How I cre­ate… A dra­matic mo­ment

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1 De­cide on a theme and the vis­ual an­gle

I be­gin by con­sid­er­ing what vis­ual an­gle to take, to push the sto­ry­telling as­pect. It’s more in­ter­est­ing to see fig­ures from a dragon’s point of view rather than the other way around. It goes against con­ven­tion and might re­veal a dif­fer­ent side to the clas­sic fan­tasy beast. Once I set­tle on the an­gle, I draw rough lines to set the im­age within a frame.

2 De­velop be­liev­able char­ac­ters in con­text

The look and dy­namism of the dragon lies at the heart of this im­age, and needs to be en­hanced within the scene. I imag­ine that my dragon has the char­ac­ter­is­tics of a snake and bat, and so its phys­i­cal ap­pear­ance has to re­flect the sharp­ness and cun­ning of th­ese two an­i­mals. Their traits suit the theme of hunt­ing in the shad­ows.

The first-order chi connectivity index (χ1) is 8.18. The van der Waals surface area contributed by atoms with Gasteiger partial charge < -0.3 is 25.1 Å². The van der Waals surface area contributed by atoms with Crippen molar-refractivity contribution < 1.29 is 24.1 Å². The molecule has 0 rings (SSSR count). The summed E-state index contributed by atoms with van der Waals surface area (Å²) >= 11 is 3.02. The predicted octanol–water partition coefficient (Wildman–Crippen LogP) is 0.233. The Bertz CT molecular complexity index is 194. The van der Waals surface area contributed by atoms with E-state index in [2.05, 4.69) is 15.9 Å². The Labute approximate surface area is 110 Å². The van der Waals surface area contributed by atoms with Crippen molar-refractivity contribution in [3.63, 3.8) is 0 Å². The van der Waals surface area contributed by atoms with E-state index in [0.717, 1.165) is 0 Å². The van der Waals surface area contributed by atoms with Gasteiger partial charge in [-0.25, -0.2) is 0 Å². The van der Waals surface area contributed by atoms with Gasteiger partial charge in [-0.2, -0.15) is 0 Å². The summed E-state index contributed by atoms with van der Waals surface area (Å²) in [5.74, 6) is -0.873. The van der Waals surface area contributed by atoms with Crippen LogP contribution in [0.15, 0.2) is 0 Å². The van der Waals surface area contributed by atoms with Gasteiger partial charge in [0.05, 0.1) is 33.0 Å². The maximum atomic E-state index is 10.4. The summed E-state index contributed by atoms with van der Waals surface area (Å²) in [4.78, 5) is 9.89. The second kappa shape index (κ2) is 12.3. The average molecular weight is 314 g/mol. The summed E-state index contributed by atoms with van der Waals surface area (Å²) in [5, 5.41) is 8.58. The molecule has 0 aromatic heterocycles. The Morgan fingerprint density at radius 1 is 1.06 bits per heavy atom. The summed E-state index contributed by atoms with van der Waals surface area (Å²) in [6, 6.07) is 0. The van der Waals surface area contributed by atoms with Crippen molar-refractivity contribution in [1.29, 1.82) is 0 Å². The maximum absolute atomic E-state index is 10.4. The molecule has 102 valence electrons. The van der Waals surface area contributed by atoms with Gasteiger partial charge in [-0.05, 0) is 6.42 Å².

3 De­tail and en­hance the gen­eral aes­thetic

I paint the dragon’s wings and neck care­fully. It’s cru­cial for me that the en­vi­ron­ment has an epic feel­ing, which I achieve by lay­er­ing the light and en­hanc­ing the depth of the scene. The dark cliff faces con­trast strongly with the bright wa­ter­falls and moun­tains un­der the sun, which in turn clearly out­line the dragon’s men­ac­ing form.

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